Frieze New Writers Select the Best Shows to See in the UK and Ireland

From Cinga Samson’s ghostly figures to Sam Hutchinson’s reckoning with millennium aesthetics 

BY Niall Farrelly, Ming Zee Tee, Ajeet Khela, Katie Abbott, Lara Alake, Thara Parambi, Diana Bamimeke AND Irina Costin in Exhibition Reviews , UK Reviews | 31 JUL 23

This Critic’s Guide has been written by the eight participants who took part in this year's Frieze New Writers programme – a free-to-attend intensive three-day course for aspiring art writers led by the frieze editorial team in London.

Cinga Samson

White Cube, Mason's Yard

7 July – 26 August 2023

Cinga Samson, Uqobo lwakhe, 2023, oil on canvas, 210 × 260 cm. Courtesy: the artist; photograph: Nina Lieska

In Cinga Samson’s depictions of his native Cape Town, death lurks around every corner. His latest paintings, on display in ‘Nzulu yemfihlakalo’ – which loosely translates from isiXhosa as ‘the depth of mystery’ – portray dubious burials and cryptic rituals. Ghostly figures with limpid, pupilless eyes gather in arcane and lush cityscapes scattered with memento mori: ox skulls, animal skins, decaying flowers. Samson uses oil paint masterfully, meticulously layering sombre browns, blues and greens that contrast with expanses of white (laces, T-shirts, body bags). The work’s topographic specificity, narrative pretence and surface texture encode suspicions of past violence, crime and contemporary grief. Yet, in this disquiet, you feel a strange urge to keep looking. – Irina Costin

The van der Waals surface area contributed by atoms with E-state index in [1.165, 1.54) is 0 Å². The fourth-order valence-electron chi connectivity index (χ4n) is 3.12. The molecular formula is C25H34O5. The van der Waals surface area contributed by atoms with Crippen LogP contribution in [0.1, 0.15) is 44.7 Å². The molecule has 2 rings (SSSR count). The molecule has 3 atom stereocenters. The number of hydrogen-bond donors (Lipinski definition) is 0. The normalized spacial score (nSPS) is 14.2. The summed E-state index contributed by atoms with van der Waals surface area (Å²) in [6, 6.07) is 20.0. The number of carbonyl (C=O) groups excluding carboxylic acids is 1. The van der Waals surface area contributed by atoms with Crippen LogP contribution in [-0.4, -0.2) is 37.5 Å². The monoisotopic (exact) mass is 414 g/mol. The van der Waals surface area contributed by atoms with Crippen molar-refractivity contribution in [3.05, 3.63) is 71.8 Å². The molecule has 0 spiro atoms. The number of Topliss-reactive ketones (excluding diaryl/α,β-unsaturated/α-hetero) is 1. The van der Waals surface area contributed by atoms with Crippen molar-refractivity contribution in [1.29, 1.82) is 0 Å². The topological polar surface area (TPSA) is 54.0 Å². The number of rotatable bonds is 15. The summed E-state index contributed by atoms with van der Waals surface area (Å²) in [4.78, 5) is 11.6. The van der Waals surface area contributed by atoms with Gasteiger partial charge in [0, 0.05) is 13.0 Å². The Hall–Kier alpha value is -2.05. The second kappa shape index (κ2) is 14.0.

Ajamu X

Autograph, London

28 April – 2 September 2023

Ajamu, Bodybuilder in Bra, 1990, from the 'Black Bodyscapesseries, vintage silver gelatinous print, 45 × 34 cm. Courtesy: the artist and Autograph, London

Ajamu X’s eroticism is controlled and restrained, his black and white portraits are austere yet gentle in their gaze. His sitters are posed – isolated, idealized – but their expressions reveal the traces of their life experience. In his depictions of faces and bodies, Ajamu centres the pleasure of both subject and viewer, drawing us to the sensuality and physicality of the photographic image. Our eyes trace the light inside and outside of the frame as it glimmers on contours of musculature costumed in bondage or lingerie. Documenting Black, queer pleasure in all its multiplicity, Ajamu – artist, archivist and activist – seems to ask: what possibilities of self lie within the image? How can an exploration of their senses reveal self-knowledge for Black, queer men? – Ajeet Khela